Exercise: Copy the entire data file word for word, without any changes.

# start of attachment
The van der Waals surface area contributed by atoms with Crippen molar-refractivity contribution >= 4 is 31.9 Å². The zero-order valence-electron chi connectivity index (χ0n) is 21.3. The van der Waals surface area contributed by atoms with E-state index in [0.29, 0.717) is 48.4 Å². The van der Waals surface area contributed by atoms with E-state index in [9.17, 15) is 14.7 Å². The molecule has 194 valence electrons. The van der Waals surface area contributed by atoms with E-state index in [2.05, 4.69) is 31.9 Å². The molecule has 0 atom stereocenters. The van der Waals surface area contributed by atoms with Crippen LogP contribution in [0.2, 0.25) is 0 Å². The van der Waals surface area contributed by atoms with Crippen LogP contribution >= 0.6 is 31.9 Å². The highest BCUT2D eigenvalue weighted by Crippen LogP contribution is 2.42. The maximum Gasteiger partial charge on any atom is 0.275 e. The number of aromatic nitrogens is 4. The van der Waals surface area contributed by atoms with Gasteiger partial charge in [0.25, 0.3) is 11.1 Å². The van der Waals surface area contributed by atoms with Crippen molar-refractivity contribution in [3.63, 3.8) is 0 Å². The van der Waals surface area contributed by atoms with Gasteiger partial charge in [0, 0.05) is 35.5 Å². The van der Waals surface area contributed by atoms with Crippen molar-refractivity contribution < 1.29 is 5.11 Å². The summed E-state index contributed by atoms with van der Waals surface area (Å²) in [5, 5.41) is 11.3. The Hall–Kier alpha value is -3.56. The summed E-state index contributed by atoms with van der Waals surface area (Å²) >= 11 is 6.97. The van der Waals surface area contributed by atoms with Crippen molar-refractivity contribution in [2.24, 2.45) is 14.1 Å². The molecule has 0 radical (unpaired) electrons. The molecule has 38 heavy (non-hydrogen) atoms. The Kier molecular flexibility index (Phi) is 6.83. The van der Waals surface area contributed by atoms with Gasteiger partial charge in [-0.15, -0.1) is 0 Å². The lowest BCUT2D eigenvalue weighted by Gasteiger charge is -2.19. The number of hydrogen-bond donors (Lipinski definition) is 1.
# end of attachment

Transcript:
The van der Waals surface area contributed by atoms with Crippen molar-refractivity contribution >= 4 is 31.9 Å². The zero-order valence-electron chi connectivity index (χ0n) is 21.3. The van der Waals surface area contributed by atoms with E-state index in [0.29, 0.717) is 48.4 Å². The van der Waals surface area contributed by atoms with E-state index in [9.17, 15) is 14.7 Å². The molecule has 194 valence electrons. The van der Waals surface area contributed by atoms with E-state index in [2.05, 4.69) is 31.9 Å². The molecule has 0 atom stereocenters. The van der Waals surface area contributed by atoms with Crippen LogP contribution in [0.2, 0.25) is 0 Å². The van der Waals surface area contributed by atoms with Crippen LogP contribution >= 0.6 is 31.9 Å². The highest BCUT2D eigenvalue weighted by Crippen LogP contribution is 2.42. The maximum Gasteiger partial charge on any atom is 0.275 e. The number of aromatic nitrogens is 4. The van der Waals surface area contributed by atoms with Gasteiger partial charge in [0.25, 0.3) is 11.1 Å². The van der Waals surface area contributed by atoms with Crippen molar-refractivity contribution in [3.63, 3.8) is 0 Å². The van der Waals surface area contributed by atoms with Gasteiger partial charge in [0, 0.05) is 35.5 Å². The van der Waals surface area contributed by atoms with Crippen molar-refractivity contribution < 1.29 is 5.11 Å². The summed E-state index contributed by atoms with van der Waals surface area (Å²) in [5, 5.41) is 11.3. The Hall–Kier alpha value is -3.56. The summed E-state index contributed by atoms with van der Waals surface area (Å²) >= 11 is 6.97. The van der Waals surface area contributed by atoms with Crippen molar-refractivity contribution in [2.24, 2.45) is 14.1 Å². The molecule has 0 radical (unpaired) electrons. The molecule has 38 heavy (non-hydrogen) atoms. The Kier molecular flexibility index (Phi) is 6.83. The van der Waals surface area contributed by atoms with Gasteiger partial charge in [-0.15, -0.1) is 0 Å². The lowest BCUT2D eigenvalue weighted by Gasteiger charge is -2.19. The number of hydrogen-bond donors (Lipinski definition) is 1.